Separating the warmer, shallower waters of Green Bay from the colder, deeper waters of Lake Michigan-Huron are the Grand Traverse Islands---also known as the Grand Traverse Chain. Part of the vast Niagara Escarpment, and consisting of eight large islands (Plum, Detroit, Washington, Rock, St. Martin, Poverty, Summer, and Little Summer) and nine smaller islands (Spider, Gravel, Pilot, Hog, Fish, Gull, Little Gull, Gravelly, and Rocky), the chain stretches all the way from Door County, Wisconsin, to Upper Michigan's Garden Peninsula---a distance of approximately 27 miles, as the crow flies.
Seen from the air, the archipelago resembles a series of giant stepping stones...
And, in fact, that is how the Grand Traverse Islands got their name: for the French Voyageurs making the crossing from one peninsula to the other in the 17th- and 18th-centures, the islands represented a "Grand Traverse."
For many years, the states of Wisconsin and Michigan struggled with each other for control of the island chain, as well as the valuable fishing rights that came with them---a battle that went all the way to the United States Supreme Court. In settling the matter, a line was drawn through the Rock Island Passage and to this day the northern half of the islands remain part of Michigan while the southern half of the islands remain part of Wisconsin.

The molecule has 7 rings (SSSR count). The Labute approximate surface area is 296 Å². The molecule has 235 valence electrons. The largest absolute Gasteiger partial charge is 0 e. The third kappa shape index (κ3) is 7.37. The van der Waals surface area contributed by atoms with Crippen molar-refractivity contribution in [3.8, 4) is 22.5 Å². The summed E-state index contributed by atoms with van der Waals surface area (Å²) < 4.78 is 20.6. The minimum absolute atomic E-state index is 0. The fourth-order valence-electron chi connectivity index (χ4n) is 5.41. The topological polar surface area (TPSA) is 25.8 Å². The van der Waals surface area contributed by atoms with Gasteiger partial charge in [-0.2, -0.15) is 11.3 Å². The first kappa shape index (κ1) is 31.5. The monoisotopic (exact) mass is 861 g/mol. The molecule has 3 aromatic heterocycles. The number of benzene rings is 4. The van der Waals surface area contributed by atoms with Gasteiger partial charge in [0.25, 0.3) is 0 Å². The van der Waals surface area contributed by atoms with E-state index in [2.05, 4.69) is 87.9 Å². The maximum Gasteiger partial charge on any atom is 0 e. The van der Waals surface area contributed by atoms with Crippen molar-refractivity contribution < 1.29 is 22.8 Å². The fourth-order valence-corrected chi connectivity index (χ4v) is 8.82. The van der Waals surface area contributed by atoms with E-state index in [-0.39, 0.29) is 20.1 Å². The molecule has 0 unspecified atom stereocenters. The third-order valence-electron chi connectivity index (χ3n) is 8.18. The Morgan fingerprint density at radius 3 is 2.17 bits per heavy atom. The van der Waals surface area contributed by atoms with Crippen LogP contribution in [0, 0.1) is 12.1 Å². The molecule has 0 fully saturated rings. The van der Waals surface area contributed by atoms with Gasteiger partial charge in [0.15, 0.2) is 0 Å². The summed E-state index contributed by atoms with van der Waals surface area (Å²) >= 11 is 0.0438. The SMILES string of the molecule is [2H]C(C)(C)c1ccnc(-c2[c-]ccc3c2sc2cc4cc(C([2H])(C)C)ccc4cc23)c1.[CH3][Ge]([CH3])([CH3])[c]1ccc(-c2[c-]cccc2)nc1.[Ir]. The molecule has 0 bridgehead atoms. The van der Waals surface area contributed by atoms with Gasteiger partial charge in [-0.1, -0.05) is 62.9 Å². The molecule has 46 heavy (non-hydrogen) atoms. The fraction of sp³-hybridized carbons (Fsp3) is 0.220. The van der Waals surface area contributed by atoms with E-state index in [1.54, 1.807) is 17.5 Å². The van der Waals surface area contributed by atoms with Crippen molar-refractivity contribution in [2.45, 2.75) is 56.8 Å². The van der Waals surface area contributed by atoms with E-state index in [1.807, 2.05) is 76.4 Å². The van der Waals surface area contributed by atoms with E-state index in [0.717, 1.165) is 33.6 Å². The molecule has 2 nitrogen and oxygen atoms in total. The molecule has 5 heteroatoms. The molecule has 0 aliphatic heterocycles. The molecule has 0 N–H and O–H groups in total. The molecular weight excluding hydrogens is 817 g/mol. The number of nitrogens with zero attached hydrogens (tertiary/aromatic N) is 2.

In 1970, the US Department of the Interior recommended that the "Green Bay Islands" be protected and made available for recreational use in its landmark Islands of America report. On the heels of that recommendation, Wisconsin and Michigan began jointly planning the creation of an interstate wilderness park there. Wisconsin even went as far as to commission an environmental impact study of the proposed Grand Traverse Islands State Park in 1978 and purchased five small plots of land on Detroit Island for inclusion into the park shortly thereafter.
Sadly, either because of decreasing state coffers or the changing politics of the 1980s, the interstate park plan was abandoned.
Decades later, the island chain remains unprotected and unsung. Critically important habitat for the threatened and endangered plants and animals found there is dwindling throughout the region and some of the historic buildings located there are now among the nation’s most endangered maritime structures...
The remainder of this tour highlights various natural and historic landmarks found throughout the area and explores the islands' history...